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My ubiquitous language

I will start this blog with a small digression (why not?).


This is my very first blog post, and I hope that the fact, that I chose English over my native Polish language won't become curse over the time, and my Readers (yes, I dare to assume that I will get some) won't find too many lexical mistakes here.

The world seems to get smaller and smaller nowadays - we can read articles written by inspirational people just after publishing. We can email with them and read their tweets. We can even meet one of our Gurus[1] at a conference in our very home city... ;)

That's why we have to communicate with other Tech-People with a common ubiquitous language.

Like it or lump it - English is that language. So I decided to write in it.

What will I write about

I am interested in creating simple software that solves complicated problems. I like the idea of Domain Driven Design connected with Command Query Responsibility Segregation principle. I also find useful Event Sourcing and bunch of other stuff related to them.

I am an enthusiast of Software Craftsmanship movement and I believe that it will get more and more followers over time.

I also like learning, so the opportunity to learn something new, always motivates me. I think there is no better way to thoroughly understand something, than trying to teach somebody that thing (this is one of the reasons why I have started this blog).

I'm going to write about all of these things mentioned above, putting them in the real context related to my personal experience. Of course, if I find some other interesting topics to write about, I will do it too.

So, my Dear Reader, wish me luck and don't hesitate to give me a feedback.

[1] Guru (also called Teacher) is an extension of a traditional Dreyfus model of skill acquisition. Basically it is said that an Expert can evolve and became something more. He can adjust himself to anyone's level and transfer the accurate amount of knowledge in a way, that his Listener will understand, or at least accept as inspiring for further explorations.


  1. Congratulations! I cross my fingers for your blog and I wait for next articles. I prefer eventual consistency to eventual inconsistency, however;-) I am a big fan of no-SQL, where weak relations between entities lead to weaker consistency i.e. that there exists an intersection of space and time where the data is consistent. Concerning the "Software Craftsmanship" I also prefer excellent people and average processes to average people and excellent processes. Besides, I would also risk a thesis that great software is created not by a big team but usually by one or two persons. Git is a great example - it is an example of good, disruptive change, regardless of what other people think.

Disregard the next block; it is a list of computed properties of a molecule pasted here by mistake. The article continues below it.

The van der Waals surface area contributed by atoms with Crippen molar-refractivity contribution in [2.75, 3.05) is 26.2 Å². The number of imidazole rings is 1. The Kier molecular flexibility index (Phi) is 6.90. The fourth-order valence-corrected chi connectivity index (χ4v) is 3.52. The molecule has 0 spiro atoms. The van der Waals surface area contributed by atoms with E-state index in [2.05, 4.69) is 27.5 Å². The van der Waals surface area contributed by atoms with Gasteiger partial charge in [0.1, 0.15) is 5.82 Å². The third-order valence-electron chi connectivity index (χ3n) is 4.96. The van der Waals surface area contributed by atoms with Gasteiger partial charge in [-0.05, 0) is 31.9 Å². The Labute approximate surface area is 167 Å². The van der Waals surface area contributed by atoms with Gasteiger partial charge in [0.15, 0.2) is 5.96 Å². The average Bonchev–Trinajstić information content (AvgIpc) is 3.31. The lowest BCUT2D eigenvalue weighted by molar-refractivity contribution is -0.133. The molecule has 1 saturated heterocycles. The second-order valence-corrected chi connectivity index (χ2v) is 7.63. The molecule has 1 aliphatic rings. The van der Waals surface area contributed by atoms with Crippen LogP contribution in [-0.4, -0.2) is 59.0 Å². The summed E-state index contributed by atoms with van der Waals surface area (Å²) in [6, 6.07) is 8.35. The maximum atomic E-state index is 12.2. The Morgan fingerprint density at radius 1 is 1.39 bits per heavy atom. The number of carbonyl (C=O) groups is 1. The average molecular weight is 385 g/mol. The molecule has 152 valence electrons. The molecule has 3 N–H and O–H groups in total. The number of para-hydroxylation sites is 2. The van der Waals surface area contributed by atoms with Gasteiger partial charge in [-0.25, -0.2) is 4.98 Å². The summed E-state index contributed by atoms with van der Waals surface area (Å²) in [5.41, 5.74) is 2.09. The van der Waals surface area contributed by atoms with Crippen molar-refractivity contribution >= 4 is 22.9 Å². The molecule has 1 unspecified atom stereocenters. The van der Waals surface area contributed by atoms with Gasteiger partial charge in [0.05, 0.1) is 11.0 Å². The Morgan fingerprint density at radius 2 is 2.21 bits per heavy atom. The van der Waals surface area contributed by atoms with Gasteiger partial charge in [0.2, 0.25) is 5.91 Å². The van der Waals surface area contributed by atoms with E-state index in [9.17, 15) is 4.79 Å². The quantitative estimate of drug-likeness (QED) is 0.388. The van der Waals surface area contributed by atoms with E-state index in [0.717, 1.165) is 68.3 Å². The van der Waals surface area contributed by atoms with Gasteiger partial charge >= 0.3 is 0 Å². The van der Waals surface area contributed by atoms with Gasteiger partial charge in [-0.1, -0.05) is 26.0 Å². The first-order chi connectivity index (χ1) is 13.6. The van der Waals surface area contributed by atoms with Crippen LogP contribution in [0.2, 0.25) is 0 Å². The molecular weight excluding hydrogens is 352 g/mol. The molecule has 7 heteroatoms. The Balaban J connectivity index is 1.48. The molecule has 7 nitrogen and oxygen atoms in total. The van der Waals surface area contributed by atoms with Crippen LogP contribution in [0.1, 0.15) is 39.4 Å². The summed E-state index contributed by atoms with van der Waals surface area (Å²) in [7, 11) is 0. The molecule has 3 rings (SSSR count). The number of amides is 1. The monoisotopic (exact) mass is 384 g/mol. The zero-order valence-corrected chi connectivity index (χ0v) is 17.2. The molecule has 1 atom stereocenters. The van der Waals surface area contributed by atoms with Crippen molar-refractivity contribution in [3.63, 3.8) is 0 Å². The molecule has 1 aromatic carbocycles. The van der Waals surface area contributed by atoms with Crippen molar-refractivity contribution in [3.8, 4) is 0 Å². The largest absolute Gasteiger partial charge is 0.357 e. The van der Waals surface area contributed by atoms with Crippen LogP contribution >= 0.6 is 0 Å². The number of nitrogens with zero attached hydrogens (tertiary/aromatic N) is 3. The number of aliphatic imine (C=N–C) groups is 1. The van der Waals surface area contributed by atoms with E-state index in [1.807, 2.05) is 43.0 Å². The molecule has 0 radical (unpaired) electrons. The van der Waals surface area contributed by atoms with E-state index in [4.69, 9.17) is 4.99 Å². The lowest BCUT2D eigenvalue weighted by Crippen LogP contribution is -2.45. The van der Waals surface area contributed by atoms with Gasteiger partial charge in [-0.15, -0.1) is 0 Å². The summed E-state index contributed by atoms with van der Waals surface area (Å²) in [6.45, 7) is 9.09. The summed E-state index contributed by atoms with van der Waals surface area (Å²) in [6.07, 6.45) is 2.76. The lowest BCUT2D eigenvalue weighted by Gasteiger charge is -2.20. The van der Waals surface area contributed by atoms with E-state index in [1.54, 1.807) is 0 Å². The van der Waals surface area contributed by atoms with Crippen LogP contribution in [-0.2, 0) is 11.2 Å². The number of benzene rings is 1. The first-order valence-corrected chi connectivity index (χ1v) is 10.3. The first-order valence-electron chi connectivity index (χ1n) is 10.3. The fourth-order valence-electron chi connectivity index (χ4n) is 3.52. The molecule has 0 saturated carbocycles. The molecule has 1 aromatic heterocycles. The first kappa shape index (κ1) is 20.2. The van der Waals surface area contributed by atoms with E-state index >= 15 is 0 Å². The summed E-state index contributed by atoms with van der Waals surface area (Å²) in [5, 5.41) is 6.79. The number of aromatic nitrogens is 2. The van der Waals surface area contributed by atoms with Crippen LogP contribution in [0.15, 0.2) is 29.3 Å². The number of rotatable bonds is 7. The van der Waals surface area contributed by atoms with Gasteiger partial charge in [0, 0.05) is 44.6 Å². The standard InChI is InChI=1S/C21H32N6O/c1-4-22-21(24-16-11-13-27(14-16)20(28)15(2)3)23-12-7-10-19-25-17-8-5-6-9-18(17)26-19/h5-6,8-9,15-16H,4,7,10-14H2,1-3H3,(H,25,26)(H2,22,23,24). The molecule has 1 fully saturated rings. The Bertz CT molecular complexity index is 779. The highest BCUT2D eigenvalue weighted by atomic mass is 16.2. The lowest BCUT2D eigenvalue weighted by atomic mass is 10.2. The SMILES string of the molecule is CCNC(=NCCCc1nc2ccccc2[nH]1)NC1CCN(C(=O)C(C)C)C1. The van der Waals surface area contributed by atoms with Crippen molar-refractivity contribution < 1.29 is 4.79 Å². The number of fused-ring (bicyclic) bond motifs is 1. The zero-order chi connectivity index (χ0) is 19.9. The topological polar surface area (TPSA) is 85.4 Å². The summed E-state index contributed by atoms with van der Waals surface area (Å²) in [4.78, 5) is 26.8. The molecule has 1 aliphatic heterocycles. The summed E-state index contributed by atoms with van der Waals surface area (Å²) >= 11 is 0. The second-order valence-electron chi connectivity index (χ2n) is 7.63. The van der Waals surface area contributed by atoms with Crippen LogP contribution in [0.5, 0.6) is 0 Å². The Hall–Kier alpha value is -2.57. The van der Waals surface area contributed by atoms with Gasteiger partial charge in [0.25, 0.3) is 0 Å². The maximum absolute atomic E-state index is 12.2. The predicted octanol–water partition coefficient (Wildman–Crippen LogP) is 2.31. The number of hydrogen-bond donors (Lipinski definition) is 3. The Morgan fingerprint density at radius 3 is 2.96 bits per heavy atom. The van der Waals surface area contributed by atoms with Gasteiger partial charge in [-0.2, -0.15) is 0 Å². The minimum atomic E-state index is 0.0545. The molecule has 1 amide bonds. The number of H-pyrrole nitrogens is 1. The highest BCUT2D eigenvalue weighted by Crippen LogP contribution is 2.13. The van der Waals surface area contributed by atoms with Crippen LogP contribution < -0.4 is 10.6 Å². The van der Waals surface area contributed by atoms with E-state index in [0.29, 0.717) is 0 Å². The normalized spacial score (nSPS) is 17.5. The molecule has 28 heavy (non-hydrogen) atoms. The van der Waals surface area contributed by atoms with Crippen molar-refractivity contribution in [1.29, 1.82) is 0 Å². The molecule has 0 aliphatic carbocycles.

2. So I will be the first person who wish you good luck! I will read your blog.

  3. Wish you good luck! Great intro. It encouraged me to learn about all (new to me) terms you mentioned. Looks like I found a right place to learn about hi-level magic.

  4. @Kazek, Thanks for that. :) I also prefer eventual consistency, what does not mean, that this blog has to be consistent. ;)

    I am starting to look at MongoDb, so maybe you will be able to give me some advices in near future. ;)

    And I must agree with your thoughts about people and processes. ;) I treat processes as a form of clues rather than imperatives. I hope we will have time to talk about those things soon.

    Thanks for that - I know You will. ;)

    Thanks for wishes! I hope you will find things that will match your interests here. And I won't teach magic... Maybe some little tricks. ;)

  5. Good luck and have fun, bro!

    Looking forward to review more of your posts :P


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